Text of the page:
The world has lost a true icon. The Queen of Soul has passed away of pancreatic cancer at her home in Detroit at the age of 76. The voice and the influence of Aretha Franklin are unequaled. Long live the Queen.
Biff Bam Pop staff and contributors share their thoughts.
When I was growing up, I don’t think there was anyone in my immediate family who was not a fan of Aretha. During my teenage rebellion with a penchant for punk rock, I offhandedly dismissed much of the music my mother loved, only to recognize much later the sounds and live concert opportunities I had missed. Aretha Franklin was never in that category. Her greatness cut through the divides of age and culture; her voice sang directly to my heart. Over time, I came to appreciate how much her songs drove and defined the Civil Rights Movement and the Women’s Movement, and how much they continue to inspire our best.
The band Spy Gods is my favorite musical project I’ve ever been part of. One of our most requested songs was the Otis Redding tune that was Aretha’s signature. Thankfully, the alternative rock/soul dissonance of our version of “Respect” didn’t require my voice to even attempt to come close to matching hers. I am blessed to have heard Aretha Franklin sing at the inauguration of President Barack Obama on January 20, 2009. There are no words for the power embodied in that moment.
Farewell, Aretha. Your talent beyond imagination will never leave us.
Before I grew up and discovered the classic Aretha albums like her seminal Live at Fillmore West and those amazing late 1960s Atlantic albums, I knew Aretha from her 80s pop hits. And they were and still are good songs: “Freeway of Love”, “Who’s Zoomin’ Who?”, and my favourite, “I Knew You Were Waiting” with George Michael. The world called her the Queen of Soul, and it remained and remains true. I saw Aretha live once, at the gorgeous Fallsview Casino. Her voice was as powerful as ever. It goes without saying, we won’t forget her.
Aretha Franklin was only a few years older than me when she passed away this morning. She was one of us! Aretha belonged to the millions of baby boomers who grew up dancing to her music. Aretha was the Queen of Soul, and it was her music I danced to while watching American Bandstand. It was her music my friends and I danced to every Saturday night at Saint John Neumann’s High School in South Philly. It was her music that we girls and our dates danced the “grind” to whenever the priest, who chaperoned the school dance, had his back turned to us.
Aretha was the daughter of a preacher, and it must have been the gospel singing that she did in her father’s church, which made her voice so powerful. I’m not sure exactly when they began calling Aretha the Queen of Soul, all I know is that her music transported me to a higher conscious level as I swayed back and forth in front of our old television set during the 60s. American Bandstand was the catalyst that introduced me to many talented black performers and their music that I wouldn’t normally have learned about in my predominantly white neighborhood.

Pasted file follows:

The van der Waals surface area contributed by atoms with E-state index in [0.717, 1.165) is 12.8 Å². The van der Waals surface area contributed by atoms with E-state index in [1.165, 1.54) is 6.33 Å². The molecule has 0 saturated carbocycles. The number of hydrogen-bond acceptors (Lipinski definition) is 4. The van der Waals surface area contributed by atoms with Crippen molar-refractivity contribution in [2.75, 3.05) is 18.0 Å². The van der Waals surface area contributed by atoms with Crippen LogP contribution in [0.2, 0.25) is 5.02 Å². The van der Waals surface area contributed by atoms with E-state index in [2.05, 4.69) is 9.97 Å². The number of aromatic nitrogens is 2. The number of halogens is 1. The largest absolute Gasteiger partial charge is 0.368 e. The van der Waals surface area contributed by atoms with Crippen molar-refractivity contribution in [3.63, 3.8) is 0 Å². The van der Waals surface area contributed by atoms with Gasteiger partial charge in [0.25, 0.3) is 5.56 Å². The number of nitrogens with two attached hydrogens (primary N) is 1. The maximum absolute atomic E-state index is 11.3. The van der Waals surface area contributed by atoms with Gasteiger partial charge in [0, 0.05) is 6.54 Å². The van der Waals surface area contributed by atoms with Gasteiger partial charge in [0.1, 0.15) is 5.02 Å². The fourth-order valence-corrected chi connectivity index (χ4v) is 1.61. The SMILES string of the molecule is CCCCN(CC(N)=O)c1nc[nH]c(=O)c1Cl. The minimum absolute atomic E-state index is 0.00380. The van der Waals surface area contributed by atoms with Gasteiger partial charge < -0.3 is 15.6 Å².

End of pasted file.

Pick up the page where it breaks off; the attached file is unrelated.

Aretha’s song “R-E-S-P-E-C-T” become the battle cry for the Civil Rights Movement and the Women’s Movement. Aretha went from the Queen of Soul to Queen of American Culture when she sang for President Obama at his inauguration. I will never forget her performance.
Aretha was only a few years older than me, but her death after a long battle with cancer… has reminded me that our lives on this planet are short indeed. Aretha proved with her music and her life that although we may be a mere speck in the history of time, our creations will last forever. GOD bless you, Aretha. Heaven is blessed to hear your singing for all of eternity.
One Reply to “Biff Bam Pop! Remembers the Queen of Soul, Aretha Franklin”
One of the most important recordings in my life is Aretha’s version of “Dr. Feelgood” from the Live at Fillmore West album. It is stunning. It’s a religious experience.
The song is about a woman who just wants her girl friends to go away for a while so she can get down to business with her lover. And in most versions, it’s an intense song. But on that night, with possibly the funkiest, most soulful band she ever recorded with (and that includes the Muscle Shoals rhythm section), she tore it up. She shrieked. She hollered. She preached. She was the picture of ecstasy. For a woman so religious in her faith, she was downright dirty.
To me, it’s a little sad that she’s thought of as a diva, a pop culture figure, the generator of soul hits. On that night, she rose above all that…tawdriness and became pure soul, and everyone should hear that track.